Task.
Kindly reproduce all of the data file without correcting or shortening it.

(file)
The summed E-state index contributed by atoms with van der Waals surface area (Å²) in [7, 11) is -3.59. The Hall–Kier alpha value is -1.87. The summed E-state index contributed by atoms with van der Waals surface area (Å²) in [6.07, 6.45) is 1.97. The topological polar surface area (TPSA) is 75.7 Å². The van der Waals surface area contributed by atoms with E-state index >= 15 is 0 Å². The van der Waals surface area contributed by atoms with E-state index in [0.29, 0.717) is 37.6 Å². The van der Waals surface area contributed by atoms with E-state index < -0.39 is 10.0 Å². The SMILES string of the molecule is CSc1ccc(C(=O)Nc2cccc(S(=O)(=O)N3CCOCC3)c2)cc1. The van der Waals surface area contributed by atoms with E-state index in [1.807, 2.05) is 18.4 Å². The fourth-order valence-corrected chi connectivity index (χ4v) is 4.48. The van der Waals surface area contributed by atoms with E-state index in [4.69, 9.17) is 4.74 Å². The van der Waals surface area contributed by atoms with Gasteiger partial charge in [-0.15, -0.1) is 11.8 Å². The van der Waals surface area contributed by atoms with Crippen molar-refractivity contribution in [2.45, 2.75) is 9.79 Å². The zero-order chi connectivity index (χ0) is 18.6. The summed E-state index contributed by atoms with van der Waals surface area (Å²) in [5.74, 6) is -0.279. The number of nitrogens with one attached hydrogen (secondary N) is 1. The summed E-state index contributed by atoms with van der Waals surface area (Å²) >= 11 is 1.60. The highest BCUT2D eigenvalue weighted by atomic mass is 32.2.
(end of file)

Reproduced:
The summed E-state index contributed by atoms with van der Waals surface area (Å²) in [7, 11) is -3.59. The Hall–Kier alpha value is -1.87. The summed E-state index contributed by atoms with van der Waals surface area (Å²) in [6.07, 6.45) is 1.97. The topological polar surface area (TPSA) is 75.7 Å². The van der Waals surface area contributed by atoms with E-state index >= 15 is 0 Å². The van der Waals surface area contributed by atoms with E-state index in [0.29, 0.717) is 37.6 Å². The van der Waals surface area contributed by atoms with E-state index < -0.39 is 10.0 Å². The SMILES string of the molecule is CSc1ccc(C(=O)Nc2cccc(S(=O)(=O)N3CCOCC3)c2)cc1. The van der Waals surface area contributed by atoms with E-state index in [1.807, 2.05) is 18.4 Å². The fourth-order valence-corrected chi connectivity index (χ4v) is 4.48. The van der Waals surface area contributed by atoms with E-state index in [4.69, 9.17) is 4.74 Å². The van der Waals surface area contributed by atoms with Gasteiger partial charge in [-0.15, -0.1) is 11.8 Å². The van der Waals surface area contributed by atoms with Crippen molar-refractivity contribution in [2.45, 2.75) is 9.79 Å². The zero-order chi connectivity index (χ0) is 18.6. The summed E-state index contributed by atoms with van der Waals surface area (Å²) in [5.74, 6) is -0.279. The number of nitrogens with one attached hydrogen (secondary N) is 1. The summed E-state index contributed by atoms with van der Waals surface area (Å²) >= 11 is 1.60. The highest BCUT2D eigenvalue weighted by atomic mass is 32.2.